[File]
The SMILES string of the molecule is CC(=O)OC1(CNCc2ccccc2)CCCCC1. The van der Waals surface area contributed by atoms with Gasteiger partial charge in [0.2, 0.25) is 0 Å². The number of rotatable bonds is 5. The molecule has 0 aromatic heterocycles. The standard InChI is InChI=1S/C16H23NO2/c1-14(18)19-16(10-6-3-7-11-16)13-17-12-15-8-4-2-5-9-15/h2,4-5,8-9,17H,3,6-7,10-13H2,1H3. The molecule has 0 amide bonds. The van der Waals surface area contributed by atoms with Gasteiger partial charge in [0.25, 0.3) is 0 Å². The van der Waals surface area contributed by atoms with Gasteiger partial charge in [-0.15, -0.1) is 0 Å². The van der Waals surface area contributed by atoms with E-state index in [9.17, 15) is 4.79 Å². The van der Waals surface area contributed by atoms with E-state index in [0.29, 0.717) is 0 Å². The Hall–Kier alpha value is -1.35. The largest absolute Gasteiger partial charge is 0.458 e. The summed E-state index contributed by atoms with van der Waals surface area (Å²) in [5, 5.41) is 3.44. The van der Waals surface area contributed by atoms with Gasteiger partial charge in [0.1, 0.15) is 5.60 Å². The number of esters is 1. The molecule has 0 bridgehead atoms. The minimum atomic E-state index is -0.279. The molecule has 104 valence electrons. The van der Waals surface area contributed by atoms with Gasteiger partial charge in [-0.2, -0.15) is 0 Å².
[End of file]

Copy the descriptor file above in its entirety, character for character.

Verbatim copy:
The SMILES string of the molecule is CC(=O)OC1(CNCc2ccccc2)CCCCC1. The van der Waals surface area contributed by atoms with Gasteiger partial charge in [0.2, 0.25) is 0 Å². The number of rotatable bonds is 5. The molecule has 0 aromatic heterocycles. The standard InChI is InChI=1S/C16H23NO2/c1-14(18)19-16(10-6-3-7-11-16)13-17-12-15-8-4-2-5-9-15/h2,4-5,8-9,17H,3,6-7,10-13H2,1H3. The molecule has 0 amide bonds. The van der Waals surface area contributed by atoms with Gasteiger partial charge in [0.25, 0.3) is 0 Å². The van der Waals surface area contributed by atoms with Gasteiger partial charge in [-0.15, -0.1) is 0 Å². The van der Waals surface area contributed by atoms with E-state index in [9.17, 15) is 4.79 Å². The van der Waals surface area contributed by atoms with E-state index in [0.29, 0.717) is 0 Å². The Hall–Kier alpha value is -1.35. The largest absolute Gasteiger partial charge is 0.458 e. The summed E-state index contributed by atoms with van der Waals surface area (Å²) in [5, 5.41) is 3.44. The van der Waals surface area contributed by atoms with Gasteiger partial charge in [0.1, 0.15) is 5.60 Å². The number of esters is 1. The molecule has 0 bridgehead atoms. The minimum atomic E-state index is -0.279. The molecule has 104 valence electrons. The van der Waals surface area contributed by atoms with Gasteiger partial charge in [-0.2, -0.15) is 0 Å².